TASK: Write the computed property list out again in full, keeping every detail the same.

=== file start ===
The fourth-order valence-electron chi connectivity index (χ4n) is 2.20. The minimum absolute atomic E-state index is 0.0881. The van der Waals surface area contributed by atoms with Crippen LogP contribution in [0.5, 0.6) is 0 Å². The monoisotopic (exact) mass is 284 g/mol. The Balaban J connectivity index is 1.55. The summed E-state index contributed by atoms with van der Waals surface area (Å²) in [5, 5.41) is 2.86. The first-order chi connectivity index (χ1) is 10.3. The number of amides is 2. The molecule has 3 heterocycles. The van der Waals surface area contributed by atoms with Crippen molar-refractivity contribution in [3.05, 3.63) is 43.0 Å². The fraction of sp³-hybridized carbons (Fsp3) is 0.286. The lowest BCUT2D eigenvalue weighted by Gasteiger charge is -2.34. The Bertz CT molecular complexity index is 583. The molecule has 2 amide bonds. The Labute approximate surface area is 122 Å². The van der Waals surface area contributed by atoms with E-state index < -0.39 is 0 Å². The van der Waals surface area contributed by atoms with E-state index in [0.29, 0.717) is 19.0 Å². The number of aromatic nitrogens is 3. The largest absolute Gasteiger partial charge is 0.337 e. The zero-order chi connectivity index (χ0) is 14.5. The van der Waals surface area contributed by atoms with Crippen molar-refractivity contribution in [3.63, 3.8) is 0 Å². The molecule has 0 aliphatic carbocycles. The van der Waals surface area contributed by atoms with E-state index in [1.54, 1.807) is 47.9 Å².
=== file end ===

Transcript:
The fourth-order valence-electron chi connectivity index (χ4n) is 2.20. The minimum absolute atomic E-state index is 0.0881. The van der Waals surface area contributed by atoms with Crippen LogP contribution in [0.5, 0.6) is 0 Å². The monoisotopic (exact) mass is 284 g/mol. The Balaban J connectivity index is 1.55. The summed E-state index contributed by atoms with van der Waals surface area (Å²) in [5, 5.41) is 2.86. The first-order chi connectivity index (χ1) is 10.3. The number of amides is 2. The molecule has 3 heterocycles. The van der Waals surface area contributed by atoms with Crippen molar-refractivity contribution in [3.05, 3.63) is 43.0 Å². The fraction of sp³-hybridized carbons (Fsp3) is 0.286. The lowest BCUT2D eigenvalue weighted by Gasteiger charge is -2.34. The Bertz CT molecular complexity index is 583. The molecule has 2 amide bonds. The Labute approximate surface area is 122 Å². The van der Waals surface area contributed by atoms with E-state index < -0.39 is 0 Å². The van der Waals surface area contributed by atoms with E-state index in [0.29, 0.717) is 19.0 Å². The number of aromatic nitrogens is 3. The largest absolute Gasteiger partial charge is 0.337 e. The zero-order chi connectivity index (χ0) is 14.5. The van der Waals surface area contributed by atoms with Crippen molar-refractivity contribution in [3.63, 3.8) is 0 Å². The molecule has 0 aliphatic carbocycles. The van der Waals surface area contributed by atoms with E-state index in [1.54, 1.807) is 47.9 Å².